Legal History

Brown v. Board of Education should be renamed, group plans to tell Supreme Court

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Brown v. Board of Education newspaper

The front page of the Russell (Kansas) Daily News on May 17, 1954, announcing that school segregation is outlawed. Image from the Library of Congress.

A lawyer in Camden, South Carolina, plans to ask the U.S. Supreme Court to rename Brown v. Board of Education for the first case taken to federal court in a quest to eliminate the separate-but-equal doctrine.

Lawyer Tom Mullikin is working with a group that says the case should be renamed Briggs v. Elliott for the case filed in May 1950 in Clarendon County, South Carolina, the Post and Courier reports.

Briggs was one of five cases consolidated before the Supreme Court as part of the Brown v. Board of Education decision in May 1954.

Mullikin said the Supreme Court broke with tradition when it named the consolidated cases.

“I’m very comfortable saying this is a breach of the court’s precedents,” Mullikin told the Post and Courier. “There’s absolutely nothing in the record that would support this case being named Brown v. Board.”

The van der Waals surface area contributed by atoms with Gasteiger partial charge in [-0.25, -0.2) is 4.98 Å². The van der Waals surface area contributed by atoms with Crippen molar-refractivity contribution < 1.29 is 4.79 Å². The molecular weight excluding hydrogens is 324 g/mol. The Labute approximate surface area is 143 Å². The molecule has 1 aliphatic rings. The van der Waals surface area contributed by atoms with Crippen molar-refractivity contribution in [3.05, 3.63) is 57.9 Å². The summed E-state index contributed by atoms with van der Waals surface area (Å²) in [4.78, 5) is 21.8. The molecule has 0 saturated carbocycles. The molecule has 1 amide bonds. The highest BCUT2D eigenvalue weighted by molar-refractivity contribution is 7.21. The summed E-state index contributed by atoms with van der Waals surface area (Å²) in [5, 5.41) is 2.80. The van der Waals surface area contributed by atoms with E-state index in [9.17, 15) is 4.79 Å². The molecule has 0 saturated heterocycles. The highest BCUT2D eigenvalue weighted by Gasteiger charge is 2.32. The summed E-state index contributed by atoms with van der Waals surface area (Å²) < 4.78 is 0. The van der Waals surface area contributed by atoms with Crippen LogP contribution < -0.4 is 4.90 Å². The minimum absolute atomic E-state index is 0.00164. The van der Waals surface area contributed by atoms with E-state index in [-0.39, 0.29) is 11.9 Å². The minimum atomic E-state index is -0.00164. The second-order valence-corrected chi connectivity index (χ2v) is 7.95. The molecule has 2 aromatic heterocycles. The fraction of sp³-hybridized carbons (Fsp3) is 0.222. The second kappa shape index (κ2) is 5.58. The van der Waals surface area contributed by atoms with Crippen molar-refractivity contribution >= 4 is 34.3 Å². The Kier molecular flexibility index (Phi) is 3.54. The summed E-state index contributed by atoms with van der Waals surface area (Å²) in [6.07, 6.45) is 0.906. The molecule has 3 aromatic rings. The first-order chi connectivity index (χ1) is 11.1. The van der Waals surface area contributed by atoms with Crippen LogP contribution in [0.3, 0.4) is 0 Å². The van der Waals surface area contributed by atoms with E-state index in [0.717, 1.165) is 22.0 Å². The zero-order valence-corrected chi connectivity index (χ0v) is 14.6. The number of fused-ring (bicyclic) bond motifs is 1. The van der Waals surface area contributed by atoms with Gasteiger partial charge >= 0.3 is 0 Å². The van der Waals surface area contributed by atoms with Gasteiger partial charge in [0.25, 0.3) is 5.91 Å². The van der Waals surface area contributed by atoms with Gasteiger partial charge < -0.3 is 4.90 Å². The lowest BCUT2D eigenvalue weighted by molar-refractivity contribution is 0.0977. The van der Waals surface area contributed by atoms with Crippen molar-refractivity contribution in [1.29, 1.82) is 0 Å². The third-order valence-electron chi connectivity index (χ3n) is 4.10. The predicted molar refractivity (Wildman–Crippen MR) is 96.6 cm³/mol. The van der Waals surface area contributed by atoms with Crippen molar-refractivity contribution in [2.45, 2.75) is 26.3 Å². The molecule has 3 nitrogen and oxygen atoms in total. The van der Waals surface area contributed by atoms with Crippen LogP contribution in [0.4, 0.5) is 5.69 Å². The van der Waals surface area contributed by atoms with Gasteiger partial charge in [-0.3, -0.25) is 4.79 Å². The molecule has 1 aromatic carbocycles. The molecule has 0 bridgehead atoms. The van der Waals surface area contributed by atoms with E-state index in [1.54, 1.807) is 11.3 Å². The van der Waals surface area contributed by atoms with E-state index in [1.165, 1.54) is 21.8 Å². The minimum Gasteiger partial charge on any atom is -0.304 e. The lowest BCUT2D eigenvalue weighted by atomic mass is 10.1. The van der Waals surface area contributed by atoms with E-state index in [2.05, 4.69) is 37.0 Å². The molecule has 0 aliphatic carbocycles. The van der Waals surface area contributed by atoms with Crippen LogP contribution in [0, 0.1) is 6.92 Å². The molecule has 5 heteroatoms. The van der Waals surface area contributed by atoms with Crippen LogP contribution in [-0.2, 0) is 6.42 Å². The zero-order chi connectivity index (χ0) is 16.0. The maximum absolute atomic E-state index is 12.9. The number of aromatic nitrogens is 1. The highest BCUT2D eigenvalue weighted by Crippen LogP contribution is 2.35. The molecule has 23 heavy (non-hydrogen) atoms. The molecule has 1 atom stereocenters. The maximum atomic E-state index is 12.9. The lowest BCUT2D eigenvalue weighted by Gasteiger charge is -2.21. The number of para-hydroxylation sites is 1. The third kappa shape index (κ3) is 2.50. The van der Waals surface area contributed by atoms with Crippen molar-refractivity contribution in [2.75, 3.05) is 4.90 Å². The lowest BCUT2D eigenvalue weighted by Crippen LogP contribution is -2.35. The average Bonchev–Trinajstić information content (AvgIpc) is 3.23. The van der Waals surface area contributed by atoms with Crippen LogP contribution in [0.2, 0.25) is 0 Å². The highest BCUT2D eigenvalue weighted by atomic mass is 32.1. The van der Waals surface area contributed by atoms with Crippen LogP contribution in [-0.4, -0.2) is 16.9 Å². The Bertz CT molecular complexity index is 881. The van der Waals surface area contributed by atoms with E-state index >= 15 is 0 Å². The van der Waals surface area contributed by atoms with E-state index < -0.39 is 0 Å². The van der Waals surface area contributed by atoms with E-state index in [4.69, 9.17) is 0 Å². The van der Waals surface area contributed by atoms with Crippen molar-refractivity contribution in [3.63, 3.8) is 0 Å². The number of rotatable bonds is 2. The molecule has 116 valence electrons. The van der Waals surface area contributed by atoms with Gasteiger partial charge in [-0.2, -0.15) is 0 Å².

One of the lawyers on the Briggs case was Thurgood Marshall, who argued Brown v. Board of Education before the Supreme Court. At first, the plaintiffs in Briggs sought only an equal education, but they later amended the suit to ask for desegregated schools.

Records in the South Carolina archives cited by the Post and Courier showed that the defendant school district was spending $179 for each white student but only $43 for each Black student.

Nathaniel Briggs is one of the name-change backers. He is the son of the Briggs plaintiff Harry Briggs, who was fired from his job as a gas station attendant after he signed a petition seeking equal resources for Black students. Their school had no indoor plumbing and no funding for a school bus. Nathaniel Briggs’ mother, Harry’s wife, also lost her job at a motel.

Briggs told the Post and Courier that his “life’s work” is to tell the story and to change the case name.

Cecil Williams, a South Carolina civil rights photographer, is a leading backer of the effort to rename the case. Williams told the Post and Courier that the Supreme Court has never renamed a case that has already been decided.

“Many will call it crazy,” he said. “It might be laughed out of court.”

But he backs the name change “because this was the epitome of a hijacking of the legacy, the history and the heritage of a group of people.”

Hat tip to How Appealing.

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